Thursday, November 20, 2008

Are Cataracts Genetic? - Welcome to the Cataract Family

It's 2:00 am and I can't sleep. Kayla has been sick over the last week and although she does pretty well during the day, when she gets into a deep sleep she sometimes has trouble breathing well. I woke up this morning to the sound of her breathing loudly and the pulse oxymeter alarm going off which tells us that she is not properly saturating oxygen in her blood. I just gave her a breathing treatment and did some percussion on her back to loosen up the gunk and now I can't sleep so I thought I would take a minute to let you know what's going on.

At 7:30 am this morning, I'm going in for cataract surgery. You are probably wondering, why would a 42 year old have cataracts? Well, I"m not the only one in the family. Kayla was diagnosed with cataracts when she was 2 but the doctors are watching them for now as they are slow progressing. Jeff was diagnosed with cataracts earlier this year but we have no idea why he would get them at 43. And then there's me. Within the month of October, my vision started getting blurry and when I went to my opthamologist to get new glasses, he told me that I had fast progressing cataracts and that if they were impeading my vision enough that I should consider having them removed. I can see still, it's just that things are blurry and its hard to see well on the computer. I work on the computer most of the day so that's a big problem. I have been working about 8 inches from the screen for the last month which is about to drive me crazy. Also at night, any lights including headlights, taillights, street lights, and stop lights all have multiple halos and are multiplied. If there is one stop light, I see 3. It's really strange but they make a perfect triangle with the main light in the left bottom corner and the other two just above and to the right of the main one. At first I thought I was losing it but realized quickly that I was having serious vision problems.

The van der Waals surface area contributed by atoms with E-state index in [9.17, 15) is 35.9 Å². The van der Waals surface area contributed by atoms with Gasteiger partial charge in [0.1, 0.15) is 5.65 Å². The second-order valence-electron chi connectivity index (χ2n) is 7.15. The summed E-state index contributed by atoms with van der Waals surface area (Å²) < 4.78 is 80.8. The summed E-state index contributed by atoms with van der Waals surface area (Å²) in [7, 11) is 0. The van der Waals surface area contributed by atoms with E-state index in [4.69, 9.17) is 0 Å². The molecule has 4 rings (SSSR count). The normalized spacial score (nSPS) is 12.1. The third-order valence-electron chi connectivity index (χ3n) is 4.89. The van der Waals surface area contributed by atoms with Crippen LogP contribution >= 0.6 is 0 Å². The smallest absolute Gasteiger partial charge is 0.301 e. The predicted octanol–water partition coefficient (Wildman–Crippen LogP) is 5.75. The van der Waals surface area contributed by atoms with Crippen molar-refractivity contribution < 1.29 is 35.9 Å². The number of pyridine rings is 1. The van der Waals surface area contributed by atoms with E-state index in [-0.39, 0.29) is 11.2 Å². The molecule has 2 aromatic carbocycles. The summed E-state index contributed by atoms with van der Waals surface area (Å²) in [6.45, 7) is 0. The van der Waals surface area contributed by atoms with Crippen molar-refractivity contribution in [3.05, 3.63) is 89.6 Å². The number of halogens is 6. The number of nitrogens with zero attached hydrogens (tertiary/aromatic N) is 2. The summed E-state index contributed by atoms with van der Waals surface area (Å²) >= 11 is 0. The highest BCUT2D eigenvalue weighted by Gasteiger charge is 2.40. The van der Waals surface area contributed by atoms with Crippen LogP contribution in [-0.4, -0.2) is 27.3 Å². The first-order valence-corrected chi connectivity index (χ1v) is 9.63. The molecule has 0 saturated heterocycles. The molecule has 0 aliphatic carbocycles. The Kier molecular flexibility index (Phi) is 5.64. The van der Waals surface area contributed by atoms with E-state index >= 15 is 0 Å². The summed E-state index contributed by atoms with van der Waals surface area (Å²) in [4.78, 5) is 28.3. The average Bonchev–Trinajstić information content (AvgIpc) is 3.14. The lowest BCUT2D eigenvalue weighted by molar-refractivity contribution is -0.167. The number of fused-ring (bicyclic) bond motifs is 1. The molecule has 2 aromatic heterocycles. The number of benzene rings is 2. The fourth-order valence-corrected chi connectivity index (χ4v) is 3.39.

If you aren't aware, cataracts are a symptom of myotonic dystrophy. In this lovely disease, cataracts form early and are typically a very unique type of cataract called "Posterior subcapsular irridescent cataracts". Also known as "Christmas Tree Cataracts" because the cataract has an irridescent quality to it like shiny confetti you would throw down on the table at a party. Here is some information from the vision page of the Myotonic Dystrophy Foundation website if you want to learn more:

"Blurred Vision: Visual impairments in patients with DM1 and DM2 are most often caused by cataracts. Posterior subcapsular iridescent lens opacities represent an initial phase of cataract formation in myotonic dystrophy and are detectable only with slit lamp biomicroscopy. These opacities are usually found in patients who have not developed any visual symptoms. The presence of this type of lens opacities and more mature cataracts may be the only sign of the disease. Posterior subcapsular iridescent lens opacities are highly diagnostic of DM1 and DM2 although not pathognomonic. Glare and blurriness of the vision develop as the progression of the lens opacities into stellate cataracts and eventually mature cataracts, which are indistinguishable from usual cataracts. Cataracts in DM1 and DM2 may progress faster than usual cataracts, and thus patients with DM1 and DM2 may be presented with early-onset cataracts."

For more details on vision issues including cataracts in myotonic dystrophy go to:

Well, this is probably more than you ever wanted to know about cataracts but this is just a reality of this disease and of our lives. Fun, huh?